Email Marketing is Too Easy to Get Wrong

email marketing gone wrong

It’s time to let the world know your company exists.

What better way to do that than by email marketing?

In a few minutes, your sales email is ready and waiting to be unleashed on the world. You click send and stand back preparing yourself for when the phones start ringing.

Hold on a minute, you’re going about it all wrong.

The list

For starters, if you’ve bought a list you’re heading nowhere fast.

Think about it for a moment.

You’re about to send an email selling your products and services to a bunch of people who have never heard of you before and haven’t asked you to get in touch.

That’s a big problem.

If you’re not sure why let me ask you something – what do you do when you sift through your emails in the morning?

What happens when you come across one from a company you’ve never heard of before that’s trying to sell you something you haven’t asked for?

You delete it, right?

So why do you think the recipients of your email are going to do anything different?

That’s why buying in a list is never going to work.

Building your own opt-in list is a much better idea. For starters, the people on it would have heard of you and, secondly, they have given you their email because they are interested in what you have to offer, so your email is going to be relevant to them.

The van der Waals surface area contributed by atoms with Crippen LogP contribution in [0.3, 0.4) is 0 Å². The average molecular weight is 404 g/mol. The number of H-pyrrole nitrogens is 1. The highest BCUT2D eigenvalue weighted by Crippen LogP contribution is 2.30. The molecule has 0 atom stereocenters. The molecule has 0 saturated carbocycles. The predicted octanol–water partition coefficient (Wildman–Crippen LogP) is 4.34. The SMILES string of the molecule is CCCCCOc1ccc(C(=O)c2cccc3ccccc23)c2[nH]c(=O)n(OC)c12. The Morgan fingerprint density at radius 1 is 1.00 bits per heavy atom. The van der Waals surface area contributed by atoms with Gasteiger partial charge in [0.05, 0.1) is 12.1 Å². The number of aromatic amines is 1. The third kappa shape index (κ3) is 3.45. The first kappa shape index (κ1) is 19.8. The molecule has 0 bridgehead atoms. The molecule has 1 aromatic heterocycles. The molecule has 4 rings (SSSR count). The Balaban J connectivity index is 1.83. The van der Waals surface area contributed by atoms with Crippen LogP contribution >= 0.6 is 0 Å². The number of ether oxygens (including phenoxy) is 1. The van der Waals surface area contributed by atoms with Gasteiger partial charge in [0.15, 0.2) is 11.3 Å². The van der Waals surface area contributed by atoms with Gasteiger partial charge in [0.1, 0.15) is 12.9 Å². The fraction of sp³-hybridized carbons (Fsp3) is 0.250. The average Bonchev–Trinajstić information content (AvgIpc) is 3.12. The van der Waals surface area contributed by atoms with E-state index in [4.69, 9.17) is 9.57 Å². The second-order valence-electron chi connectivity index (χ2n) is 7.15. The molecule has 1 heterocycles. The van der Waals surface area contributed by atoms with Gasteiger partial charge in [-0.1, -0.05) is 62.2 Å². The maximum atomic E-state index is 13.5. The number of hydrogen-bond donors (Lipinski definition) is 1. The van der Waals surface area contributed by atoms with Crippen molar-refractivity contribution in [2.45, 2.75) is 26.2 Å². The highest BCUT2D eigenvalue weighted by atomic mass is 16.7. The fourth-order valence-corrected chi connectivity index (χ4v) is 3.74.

Yes, it takes time to build a list, but use every opportunity to get people to sign up: at trade fairs, during phone enquiries, when people visit your shop or showroom.

Your message

What is your email saying?

Is it telling them about your products and services?

Does it have a call to action directing them to your website or your phone ordering line?

Is it asking them to buy from you?

Stop right there. You’ve just committed the second most deadly email marketing sin.

The chances are, you’re fairly early on in your relationship with your email marketing list. If you dive in asking them to buy from you, you’re likely to be met with a lukewarm-bordering-on-frosty reception.

Why?

You’re asking them to buy without having gained their trust first.

You’re a new company to them (potentially a new supplier) so it’s important you spend time introducing yourself to them and offering them great information that will be of benefit to them.

Over time, they will get to recognise that your emails are packed with great insights, tips and hints and general warm and fuzziness.

The advice you offer them (completely free of charge) reflects well on you making you the go-to authority in your field.